The Lust Boys

By Marcelle Clements New York Woman October 1991 The best thing about fall in an urban environment, aside from the sight of a few burnished leaves, must be those delicious attacks of nonspecific, free-floating, and undirected lust. It’s not an oft-mentioned...

False Messiah

By Lawrence Wright Rolling Stone July 14-28, 1988 To understand clearly that Jimmy Swaggart plotted his own destruction, you must stand here in the courtyard of the Travel Inn, that squalid rendezvous on Airline Highway in Metairie, Louisiana, just across the parish...

Come Out Swinging

By Vic Ziegel Playboy June 1995 For three years, Mike Tyson stayed in the same Indiana zip code, behind the same walls, while we followed the bouncing heavyweight crown from the man with the heart problem to the man who wanted to put a kitchen in his bedroom to the...

The Troubling Truth About Joan Crawford

By Helen Lawrenson Viva August 1978 When Joan Crawford invited me to visit her in California, I should have had sense enough to refuse. However, curiosity led me to accept, although if I had known what I was letting myself in for, I wouldn’t have done so.  This was in...

Smart Patrol on Market Street

By O’Connell Driscoll The Los Angeles Times October 19, 1986 The man stopped the silver BMW 3.0CS in the middle of the narrow street. He emerged dressed in khaki pants, boat shoes and a bright green polo shirt with thin, yellow, horizontal stripes. He absent-mindedly...

The Leader of the Lost Boys: A Success Story

By E. Graydon Carter Smart January/February 1990 The show was over, Saturday Night Live had just celebrated a milestone on television with an awards ceremony for itself—a live, clip-heavy, two-and-a-half-hour prime-time special. NBC’s Studio 8H in Rockefeller Center,...

The Oldest Hackies Tell It Like It Was—And Is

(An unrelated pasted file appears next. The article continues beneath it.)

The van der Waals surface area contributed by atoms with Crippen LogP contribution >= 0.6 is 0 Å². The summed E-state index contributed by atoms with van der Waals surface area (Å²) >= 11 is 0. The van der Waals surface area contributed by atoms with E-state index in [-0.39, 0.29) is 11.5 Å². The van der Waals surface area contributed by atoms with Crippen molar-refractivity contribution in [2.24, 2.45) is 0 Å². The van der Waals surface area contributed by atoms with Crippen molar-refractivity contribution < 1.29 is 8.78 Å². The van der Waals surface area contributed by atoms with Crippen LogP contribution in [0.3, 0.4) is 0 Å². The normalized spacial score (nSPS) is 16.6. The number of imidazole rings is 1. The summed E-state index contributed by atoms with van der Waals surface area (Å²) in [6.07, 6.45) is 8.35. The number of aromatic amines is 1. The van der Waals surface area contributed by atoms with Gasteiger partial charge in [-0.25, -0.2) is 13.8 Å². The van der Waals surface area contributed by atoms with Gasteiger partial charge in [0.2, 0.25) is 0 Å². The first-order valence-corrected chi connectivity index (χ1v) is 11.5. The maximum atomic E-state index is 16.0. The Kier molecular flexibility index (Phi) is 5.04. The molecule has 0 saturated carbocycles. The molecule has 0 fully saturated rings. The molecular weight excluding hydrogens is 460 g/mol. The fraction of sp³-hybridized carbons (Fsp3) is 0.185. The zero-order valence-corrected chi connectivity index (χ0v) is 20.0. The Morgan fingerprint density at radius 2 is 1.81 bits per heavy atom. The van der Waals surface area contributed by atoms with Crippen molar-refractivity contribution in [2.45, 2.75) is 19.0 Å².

By Nicholas Pileggi New York/World Journal Tribune December 25, 1966 The majority of New York City’s 44,000 licensed taxicab drivers are amateurs. They are men who smoke cheap cigars, support in-laws, write novels, handicap horses, buy wheat futures, educate children...

Dancing With The Devil

By Charles P. Pierce The National Sports Daily August 9, 1990 It’s a fact of life in this great land that very few clerics commit capital crimes and that very few choirboys punch people senseless for sport. If you choose to bring the law to the people who commit the...

From Chinatown to Niketown

By Michael Sragow SF Weekly September 30, 1998 In 1974 Robert Towne was seething about the lot of his script for Chinatown, now considered his most famous work. Released that same year, the screenplay won an Oscar for Towne. When I interviewed him at the time, he was...

Matty

By Ring Lardner The American Magazine August 1915 What kind of a pitcher was he? Where do you get that “was” stuff? When he’s through it’ll be time enough to talk about him like he was a dead corpse. Oh, yes, I’ve heard all that junk they been pullin’, but wait till...

Frank Lebowitz, Tenderfoot

By E. Jean Carroll Outside July/August 1983 “Uh, Jean?” “Yes?” “Are you awake?” “Yes.” “What the hell is that?” “What?” “That funny glare outside.” (Pause.) “The moon, Fran.” We are in a tent. Fran Lebowitz is lying on my right; George Butler on my left. Fran lights...

Truman Capote Sups on the Flesh of the Famous 

By James Wolcott The Village Voice September 6, 1976 Has any writer since Boswell possessed a shrewder sense of careermanship than Truman Capote? Gore Vidal expertly packages his arch, marcelled aphorisms for television consumption, Norman Mailer at his most combative...